January 2024 \ Diaspora News \ Diaspora News

London: British Indian former Home Secretaries of the UK have been accused of operating a secret policy to deny 1,600 victims of trafficking their right to live in the country, according to a media report. The alleged action by the Home Office came despite a November 2021 high court ruling, which mandated that confirmed trafficking victims awaiting asylum decisions should be granted discretionary leave, the Guardian reported.

At a hearing this week, Priti Patel and Suella Braverman were accused of unlawfully failing to issue these decisions, which left the victims unable to access the right to work, study or claim mainstream benefits. The report mentioned a 22-year-old trafficking victim, represented by the charity Asylum Aid, who escaped drug traffickers in Albania when he was 16.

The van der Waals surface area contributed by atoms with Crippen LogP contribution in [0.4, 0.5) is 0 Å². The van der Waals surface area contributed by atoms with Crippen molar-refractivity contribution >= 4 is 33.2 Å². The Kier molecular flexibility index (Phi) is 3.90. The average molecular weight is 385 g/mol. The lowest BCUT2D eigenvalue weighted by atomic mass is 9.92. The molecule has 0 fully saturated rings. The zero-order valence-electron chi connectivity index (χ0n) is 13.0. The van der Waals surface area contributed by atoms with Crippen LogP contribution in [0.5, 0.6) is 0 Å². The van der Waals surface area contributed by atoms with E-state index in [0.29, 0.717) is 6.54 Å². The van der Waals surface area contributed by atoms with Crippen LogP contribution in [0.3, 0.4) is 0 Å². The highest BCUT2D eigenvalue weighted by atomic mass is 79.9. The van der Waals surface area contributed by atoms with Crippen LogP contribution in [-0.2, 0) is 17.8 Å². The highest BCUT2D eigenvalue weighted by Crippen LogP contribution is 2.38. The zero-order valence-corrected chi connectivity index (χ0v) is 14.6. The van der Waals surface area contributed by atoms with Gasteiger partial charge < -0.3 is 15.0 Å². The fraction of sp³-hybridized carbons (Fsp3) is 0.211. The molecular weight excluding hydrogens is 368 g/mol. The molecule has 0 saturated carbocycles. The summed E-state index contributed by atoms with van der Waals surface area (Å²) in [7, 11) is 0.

The traffickers forced him to sell drugs and were threatened to harm him, his family for refusing to comply. But as a result of the secret policy, he was denied leave to remain for almost 18 months, his lawyers claimed. In response the counsel for the Home Secretary argued that they had simply been waiting for the outcome of appeals to the court of appeal and Supreme Court against the landmark November 2021 ruling before acting.

“This case is about delay. It is not a case about secret or unpublished policies,” Cathryn McGahey, representing the home secretary, told the court. According to The Guardian, internal Home Office documents relating to the case showed officials recommended that the decision of granting leave to remain should be put “on hold”.

A July 2022 email from a Home Office official stated: “All discretionary leave decisions affected by (the November 2021 ruling) currently remain on hold. Our consolidated view is that this is not an option we can recommend to ministers. We continue to see judicial reviews lodged on grounds linked to the delay in implementing the … judgment,” an official from Braverman’s office said after being questioned about whether “doing nothing” was an option.

Counsel for the 22-year-old victim told the court this week that it is “unlawful to operate an unpublished policy which is inconsistent with a public policy.”


Tags: UK